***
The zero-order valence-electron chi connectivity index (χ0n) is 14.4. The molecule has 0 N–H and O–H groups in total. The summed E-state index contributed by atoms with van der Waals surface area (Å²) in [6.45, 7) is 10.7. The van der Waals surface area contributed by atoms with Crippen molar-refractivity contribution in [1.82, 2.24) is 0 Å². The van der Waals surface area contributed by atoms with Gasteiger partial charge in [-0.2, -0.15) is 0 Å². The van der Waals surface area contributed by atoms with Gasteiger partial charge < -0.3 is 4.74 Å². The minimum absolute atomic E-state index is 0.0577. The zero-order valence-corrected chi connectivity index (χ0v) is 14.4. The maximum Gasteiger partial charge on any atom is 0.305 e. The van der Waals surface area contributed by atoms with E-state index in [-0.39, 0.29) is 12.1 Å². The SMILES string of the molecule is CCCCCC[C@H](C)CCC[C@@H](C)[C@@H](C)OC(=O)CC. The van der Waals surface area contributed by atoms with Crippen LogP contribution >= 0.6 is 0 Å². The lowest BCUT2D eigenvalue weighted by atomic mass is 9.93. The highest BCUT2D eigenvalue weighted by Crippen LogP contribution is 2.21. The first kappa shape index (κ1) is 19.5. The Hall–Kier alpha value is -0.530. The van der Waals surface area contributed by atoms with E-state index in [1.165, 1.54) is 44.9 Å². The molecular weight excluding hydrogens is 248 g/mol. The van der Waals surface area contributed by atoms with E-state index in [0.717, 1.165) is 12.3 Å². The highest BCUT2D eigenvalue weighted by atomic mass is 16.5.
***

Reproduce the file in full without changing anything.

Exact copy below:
The zero-order valence-electron chi connectivity index (χ0n) is 14.4. The molecule has 0 N–H and O–H groups in total. The summed E-state index contributed by atoms with van der Waals surface area (Å²) in [6.45, 7) is 10.7. The van der Waals surface area contributed by atoms with Crippen molar-refractivity contribution in [1.82, 2.24) is 0 Å². The van der Waals surface area contributed by atoms with Gasteiger partial charge in [-0.2, -0.15) is 0 Å². The van der Waals surface area contributed by atoms with Gasteiger partial charge < -0.3 is 4.74 Å². The minimum absolute atomic E-state index is 0.0577. The zero-order valence-corrected chi connectivity index (χ0v) is 14.4. The maximum Gasteiger partial charge on any atom is 0.305 e. The van der Waals surface area contributed by atoms with E-state index in [-0.39, 0.29) is 12.1 Å². The SMILES string of the molecule is CCCCCC[C@H](C)CCC[C@@H](C)[C@@H](C)OC(=O)CC. The van der Waals surface area contributed by atoms with Crippen LogP contribution >= 0.6 is 0 Å². The lowest BCUT2D eigenvalue weighted by atomic mass is 9.93. The highest BCUT2D eigenvalue weighted by Crippen LogP contribution is 2.21. The first kappa shape index (κ1) is 19.5. The Hall–Kier alpha value is -0.530. The van der Waals surface area contributed by atoms with E-state index in [1.165, 1.54) is 44.9 Å². The molecular weight excluding hydrogens is 248 g/mol. The van der Waals surface area contributed by atoms with E-state index in [0.717, 1.165) is 12.3 Å². The highest BCUT2D eigenvalue weighted by atomic mass is 16.5.